Asked  1 Year ago    Answers:  5   Viewed   7 times

I noticed that when I run a functional test with PhpUnit, if there is a modification in the database, it is done. However, if I'm in the middle of my test and want to recover the record that was changed, it comes back to me in its old version, which is very problematic.

For example, if I have a test in which:

  1. I collect a certain item
  2. I activate it (therefore, modification in the database of its enable property) via a URL of a controller
  3. I want to check that it is active
  4. I retrieve it from the database again
  5. I check that it is active

Well, that'll return my old item to me, and tell me it's not active.

Which forces me to create a second test to retrieve it and then check that it is active

    public function testEnableArticle()
    {
        $article = $this->getLastArticle(); //Find last article
        $admin = $this->getAdmin();
        
        $this->client->loginUser($admin);
        
        // Request to enable last article
        $this->client->request('GET', sprintf("/admin/articles/%s/enable", $article->getId()));
        
        // Now my article should be enabled :
            $updatedArticle = $this->getLastArticle();
            $this->assertSame(1, $updatedArticle->getEnable());
        // But return false because here my article seems to be the previous version before enable
    }
   

So I need a second test just after to get updated article:

    public function testLastArticleIsEnabled()
    {
        $updatedArticle = $this->getLastArticle();
        $this->assertSame(1, $updatedArticle->getEnable());
        
        // And here, it works
    }

To get my last article, I'm using my custom function :

    public function getLastArticle()
    {
        return $this->manager->getRepository(Article::class)->findLastArticle();
    }

It's very weird... Can someone help me please ?

 Answers

3

It's doctrine behaviour, it keeps your entity on memory once you've fetched it. It won't fetch it again from database, so you have one and only one instance. Try to:

$this->client->request('GET', sprintf("/admin/articles/%s/enable", $article->getId()));
$this->em->refresh(article);
Thursday, April 1, 2021
 
Andres
 
5

I donno why/how but it works

here's the code :

orm:
    auto_generate_proxy_classes: "%kernel.debug%"
    entity_managers:
        extranet:
            naming_strategy: doctrine.orm.naming_strategy.underscore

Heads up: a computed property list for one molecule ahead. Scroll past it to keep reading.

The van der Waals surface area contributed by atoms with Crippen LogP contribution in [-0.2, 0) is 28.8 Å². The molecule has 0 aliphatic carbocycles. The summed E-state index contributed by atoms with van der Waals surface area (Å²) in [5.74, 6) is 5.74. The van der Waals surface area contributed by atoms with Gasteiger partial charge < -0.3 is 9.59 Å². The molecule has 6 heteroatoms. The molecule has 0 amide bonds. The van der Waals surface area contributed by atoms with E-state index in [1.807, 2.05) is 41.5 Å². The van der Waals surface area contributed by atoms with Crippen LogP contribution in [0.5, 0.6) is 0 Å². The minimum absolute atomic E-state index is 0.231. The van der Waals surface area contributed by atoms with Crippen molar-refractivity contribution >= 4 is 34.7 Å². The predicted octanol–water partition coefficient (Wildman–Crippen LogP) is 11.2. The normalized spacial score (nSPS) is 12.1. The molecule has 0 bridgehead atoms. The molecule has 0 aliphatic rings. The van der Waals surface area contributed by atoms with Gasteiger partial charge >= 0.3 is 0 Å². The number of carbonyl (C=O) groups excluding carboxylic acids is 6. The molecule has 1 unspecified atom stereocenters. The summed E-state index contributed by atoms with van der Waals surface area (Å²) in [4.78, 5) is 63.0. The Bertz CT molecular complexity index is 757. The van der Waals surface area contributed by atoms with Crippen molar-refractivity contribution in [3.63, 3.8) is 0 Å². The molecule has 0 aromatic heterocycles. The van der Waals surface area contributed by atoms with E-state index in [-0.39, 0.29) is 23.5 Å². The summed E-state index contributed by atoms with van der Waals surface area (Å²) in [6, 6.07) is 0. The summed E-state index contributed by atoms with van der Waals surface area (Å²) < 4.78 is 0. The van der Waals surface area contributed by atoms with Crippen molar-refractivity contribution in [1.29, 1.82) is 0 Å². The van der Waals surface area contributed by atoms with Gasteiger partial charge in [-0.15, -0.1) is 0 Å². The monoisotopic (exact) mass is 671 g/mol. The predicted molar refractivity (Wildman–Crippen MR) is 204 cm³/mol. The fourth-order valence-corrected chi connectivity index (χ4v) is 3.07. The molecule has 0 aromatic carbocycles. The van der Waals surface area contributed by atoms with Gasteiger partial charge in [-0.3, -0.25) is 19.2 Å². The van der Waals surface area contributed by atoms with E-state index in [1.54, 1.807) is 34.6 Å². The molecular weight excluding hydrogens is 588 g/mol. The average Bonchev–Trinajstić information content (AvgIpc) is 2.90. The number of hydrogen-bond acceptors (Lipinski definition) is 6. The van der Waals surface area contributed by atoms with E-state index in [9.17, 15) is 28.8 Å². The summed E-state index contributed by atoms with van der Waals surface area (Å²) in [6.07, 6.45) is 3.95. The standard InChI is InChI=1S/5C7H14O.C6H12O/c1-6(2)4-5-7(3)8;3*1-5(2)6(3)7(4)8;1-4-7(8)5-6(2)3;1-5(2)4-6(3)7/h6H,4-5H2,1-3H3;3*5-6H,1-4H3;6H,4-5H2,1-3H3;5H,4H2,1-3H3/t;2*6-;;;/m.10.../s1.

auto_mapping: true
        crawl:
            naming_strategy: doctrine.orm.naming_strategy.underscore
            connection: crawl
            mappings:
                DbBccCrawlBundle: ~

the thing is that I tried that at the start and it failed (the class X not found in...)

If anyone has an explenation, I'll be more than happy to read it.

Thanks anyway

This was the 2nd part of the question, here's the begening : The class 'X' was not found in the chain configured namespaces ... when I try a multiple connection with doctrine

Thursday, April 1, 2021
 
Eugenie
 
3

It's my understanding that the mock should be replace the real WordPressBridge, but that isn't what's happening. My original is still being used. Am I missing something?

Basically you have to replace your service somehow in the Symfony Container.

If you doing "functional testing" then probably you should create test "dummy" service for "test" env which will overwrote original one. You can do something like that:

in src/YourBundle/Resources/config/services.yml

services:
    api.wp_bridge:
        class: %api.wp_bridge.class%
        arguments: [@service_container]

in app/config/config.yml

parameters:
    api.wp_bridge.class: "ApiBundleUtilWordPressBridge"

in app/config/config_test.yml

parameters:
    api.wp_bridge.class: "ApiBundleUtilTestWordPressBridge"

Then functional test will use "ApiBundleUtilTestWordPressBridge" - cause it is executed in "test" env.

You can try to mock container and pass it to test kernel but this can be painfull without some other mocking lib (in pure PHPUnit).

Personally I am using phpspec2 for "unit" testing where mocking is just easy :) and for some "acceptance criteria" stuff I am using behat and mink

Saturday, May 29, 2021
 
muffe
 
2

You need to put any strings starting with @ in quotes:

arguments:
    ["@security.context", "@fos_user.user_manager"]

Reserved characters, like @, should be quoted. Unquoted @s were deprecated in Symfony 2.8. Symfony 3.0 will forbid you to use such definitions and will throw an exception.

If you don't have control over the bundle that registered the problematic configuration, send a pull request with a fix to the vendor. As a quick fix you can downgrade Symfony. 2.7 will work, as well as 2.8 (the later will only emit a deprecation notice).

Saturday, May 29, 2021
 
FWH
 
FWH
5

The thing is you cannot do this in setUpBeforeClass, because many things are run in setUp method. If you look at this order of run you will see setUpBeforeClass is run before setUp method and TestCase class is doing many things in the setUp method. It looks like this:

protected function setUp()
{
    if (! $this->app) {
        $this->refreshApplication();
    }

    $this->setUpTraits();

    foreach ($this->afterApplicationCreatedCallbacks as $callback) {
        call_user_func($callback);
    }

    Facade::clearResolvedInstances();

    Model::setEventDispatcher($this->app['events']);

    $this->setUpHasRun = true;
}

So what you should do is creating own setUp and tearDown methods with your own implementation like this:

protected function setUp()
{
   parent::setUp();
   // your code goes here
}

protected function tearDown()
{
   parent::tearDown();
   // your code goes here
}
Tuesday, September 28, 2021
 
ioleo
 
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